- Provenance information is currently unavailable
The artist's inscription explains that this handscroll depicts the legendary hero Zhong Kui, known as the Demon Queller, setting out on a hunting exhibition with his sister. According to legend, when Emperor Xuanzong (reigned 712-56) fell ill with fever, he dreamt that a small demon broke into the palace. Suddenly, a large man calling himself Zhong Kui appeared, attacked the demon, and devoured it; when the emperor awoke, his illness had miraculously vanished. The emperor summoned a court painter to make a portrait of the figure in his dream, and the painting was distributed throughout the empire as a talisman to expel harmful spirits. By the tenth century, other popular legends and practices began to accrue around the figure of Zhong Kui; for example, he acquired both a wife and younger sister.
In Gong Kai's humorous and imaginative painting, Zhong Kui and his sister are shown riding in sedan chairs. A retinue of slave-demons accompany them and carry Zhong Kui's sword, bundles of household goods, pots of wine, and smaller demons they have captured.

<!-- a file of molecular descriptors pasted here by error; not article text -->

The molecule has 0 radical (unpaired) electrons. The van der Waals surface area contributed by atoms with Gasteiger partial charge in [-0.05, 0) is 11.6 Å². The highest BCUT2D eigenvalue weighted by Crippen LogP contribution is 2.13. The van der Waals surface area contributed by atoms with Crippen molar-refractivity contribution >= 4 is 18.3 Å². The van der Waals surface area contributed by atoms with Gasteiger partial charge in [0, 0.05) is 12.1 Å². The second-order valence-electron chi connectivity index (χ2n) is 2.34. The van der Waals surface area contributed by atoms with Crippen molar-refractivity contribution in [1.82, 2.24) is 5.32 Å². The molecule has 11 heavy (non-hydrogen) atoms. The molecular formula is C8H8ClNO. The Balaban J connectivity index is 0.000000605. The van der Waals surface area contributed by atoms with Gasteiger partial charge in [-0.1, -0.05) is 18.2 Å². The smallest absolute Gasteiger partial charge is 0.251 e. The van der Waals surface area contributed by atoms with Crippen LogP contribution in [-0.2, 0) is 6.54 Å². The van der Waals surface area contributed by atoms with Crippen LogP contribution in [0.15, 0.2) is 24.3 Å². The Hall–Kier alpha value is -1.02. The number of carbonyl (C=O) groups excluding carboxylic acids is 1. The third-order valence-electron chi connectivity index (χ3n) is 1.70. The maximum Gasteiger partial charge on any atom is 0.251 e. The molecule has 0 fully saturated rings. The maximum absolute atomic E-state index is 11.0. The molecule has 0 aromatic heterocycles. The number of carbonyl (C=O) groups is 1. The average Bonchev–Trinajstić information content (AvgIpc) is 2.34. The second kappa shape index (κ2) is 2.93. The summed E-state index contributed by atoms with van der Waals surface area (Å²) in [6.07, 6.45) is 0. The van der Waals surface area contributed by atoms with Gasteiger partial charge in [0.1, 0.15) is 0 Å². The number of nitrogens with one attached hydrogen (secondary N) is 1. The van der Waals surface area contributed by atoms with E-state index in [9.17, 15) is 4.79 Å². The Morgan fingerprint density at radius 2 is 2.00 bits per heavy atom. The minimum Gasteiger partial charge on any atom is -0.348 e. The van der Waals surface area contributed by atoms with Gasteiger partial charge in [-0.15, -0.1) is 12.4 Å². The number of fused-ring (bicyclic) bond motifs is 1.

To learn more about this and similar objects, visit http://freersackler.mystagingwebsite.com/SongYuan/default.asp Song and Yuan Dynasty Painting and Calligraphy.
- Published References
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- Whitney N. Morgan. Museum Accessions. vol. 11, no. 1 New York, January 1939. pp. 38, 40.
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- Shou-Chien Shih. From Style to Huayi: Ruminating on Chinese Art History. Taipei, Taiwan. pp.254-255, fig. 161.
- Collection Area(s)
- Chinese Art
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